11. 11. Programming in CPractice: 6.2 (Contd.) 2. Given the following statements of a C program: fopen(“man.txt”, “r”); fclose(fileptr); What will the FILE declaration statement of this program be? 3. Point out the error(s) in the following code: #include<stdio.h> main() { char emp; FILE *pointer1; pointer1= fopen(“man1.txt”,”w”); while((inp = fgetc(pointer1)) != eof) { printf(“?%c”, inp); } } Ver. 1.0 Slide 11 of 37
  12. 12. Programming in CPractice: 6.2 (Contd.) 4. The copy command of DOS copies the contents of the first file named on the command line to the second file. Make appropriate changes to the file-copy program so that it works identical to the copy command. Ver. 1.0 Slide 12 of 37
  13. 13. Programming in CPractice: 6.2 (Contd.) Solution: Microsoft Word Document Ver. 1.0 Slide 13 of 37
  14. 14. Programming in CLine Input and Output with Files The functions used for line input and output with files are: – fgets(): Is used to read number of specified characters from a stream. Reads number of characters specified – 1 characters. Has the following syntax: fgets(str, 181, ptr1); Str – Character array for storing the string 181 – Length of the string to be read ptr1- FILE pointer – fputs(): Is used to output number of specified characters to a stream. Has the following syntax: fputs(str, ptr1); Str – Character array to be written ptr1- FILE pointer Ver. 1.0 Slide 14 of 37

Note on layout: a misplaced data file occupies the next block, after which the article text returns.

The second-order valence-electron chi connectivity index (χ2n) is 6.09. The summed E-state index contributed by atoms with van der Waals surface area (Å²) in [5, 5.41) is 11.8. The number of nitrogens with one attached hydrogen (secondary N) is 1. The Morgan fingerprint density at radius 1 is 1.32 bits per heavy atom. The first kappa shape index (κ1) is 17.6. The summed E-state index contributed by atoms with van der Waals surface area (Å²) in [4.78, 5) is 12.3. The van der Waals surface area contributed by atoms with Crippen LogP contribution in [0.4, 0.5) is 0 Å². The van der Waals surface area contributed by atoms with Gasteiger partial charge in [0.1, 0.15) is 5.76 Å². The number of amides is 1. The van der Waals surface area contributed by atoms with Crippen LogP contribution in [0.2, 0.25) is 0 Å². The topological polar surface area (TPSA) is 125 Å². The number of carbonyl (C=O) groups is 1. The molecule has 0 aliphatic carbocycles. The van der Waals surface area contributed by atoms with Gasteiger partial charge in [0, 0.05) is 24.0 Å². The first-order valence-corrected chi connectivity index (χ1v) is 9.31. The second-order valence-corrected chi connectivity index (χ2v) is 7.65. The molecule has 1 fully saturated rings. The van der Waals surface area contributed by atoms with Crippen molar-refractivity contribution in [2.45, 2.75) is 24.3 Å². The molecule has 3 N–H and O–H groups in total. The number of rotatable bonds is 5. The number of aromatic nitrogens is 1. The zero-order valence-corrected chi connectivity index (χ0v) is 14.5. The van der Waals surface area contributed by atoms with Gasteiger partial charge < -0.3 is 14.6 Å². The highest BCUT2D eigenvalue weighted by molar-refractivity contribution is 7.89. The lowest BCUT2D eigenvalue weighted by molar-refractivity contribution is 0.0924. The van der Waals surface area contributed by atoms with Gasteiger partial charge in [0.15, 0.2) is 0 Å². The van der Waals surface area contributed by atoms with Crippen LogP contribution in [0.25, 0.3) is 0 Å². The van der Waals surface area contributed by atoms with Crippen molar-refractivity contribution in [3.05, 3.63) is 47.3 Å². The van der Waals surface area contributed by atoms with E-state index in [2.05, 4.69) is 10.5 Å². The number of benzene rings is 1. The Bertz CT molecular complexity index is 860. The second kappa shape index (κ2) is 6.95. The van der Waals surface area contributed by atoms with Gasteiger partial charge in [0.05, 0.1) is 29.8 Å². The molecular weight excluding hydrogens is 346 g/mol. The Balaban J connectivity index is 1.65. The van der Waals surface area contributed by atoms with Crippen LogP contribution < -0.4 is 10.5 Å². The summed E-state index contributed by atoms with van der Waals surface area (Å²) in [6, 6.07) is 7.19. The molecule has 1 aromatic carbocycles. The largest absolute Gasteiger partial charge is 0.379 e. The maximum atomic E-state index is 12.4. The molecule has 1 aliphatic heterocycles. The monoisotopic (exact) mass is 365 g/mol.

15. 15. Programming in CPractice: 6.3 1. State whether True or False: Files created using the fputs() function will always have records of equal length. 3. Consider the following C statement to input a record from a file called number-list: fgets (line, MAXLEN, file_ind); Given that MAXLEN is a #define and that all lines in the file number-list are 25 characters long what will the declaration statements for the parameters of fgets() be? 3. Assume that the file number_list contains the following records: 120 1305 Ver. 1.0 Slide 15 of 37
  16. 16. Programming in CPractice: 6.3 (Contd.) Given that the file has been opened and the first input statement executed is as follows: fgets(line, 3, file_ind); Which of the following will the array called line contain? a. 1 followed by 0. b. 12 followed by 0. c. 120 followed by 0. 3. Match the following functions with the values they can return: a. fgets() 1. NULL b. fgetc() 2. EOF c. fopen() 3. FILE type pointer Ver. 1.0 Slide 16 of 37
  17. 17. Programming in CPractice: 6.3 (Contd.) If a function can return more than one type of these values, state the conditions under which the values are returned. • A utility called hprint has to be written in C, which will allow a user to display, on screen, any number of lines from the beginning of any file. The user has to specify both the number of lines and the file name on the command line in the following format: hprint number file-name The maximum line length is 80 characters. The program should handle possible errors. Ver. 1.0 Slide 17 of 37
  18. 18. Programming in CPractice: 6.3 (Contd.) Solution: – False. fputs() writes the contents of a string onto a file. So even if a string has size 100, but contains only 20 characters before a 0, only 20 characters get written. – The declarations are: #define MAXLEN 26/* macro definition outside main() */ char line[26]; – b. fgets() will read either 3 - 1 characters , i.e. 2 characters, or until it comes across a newline character. Since the newline occurs after the third character, it will read in 2 characters from the first record. Ver. 1.0 Slide 18 of 37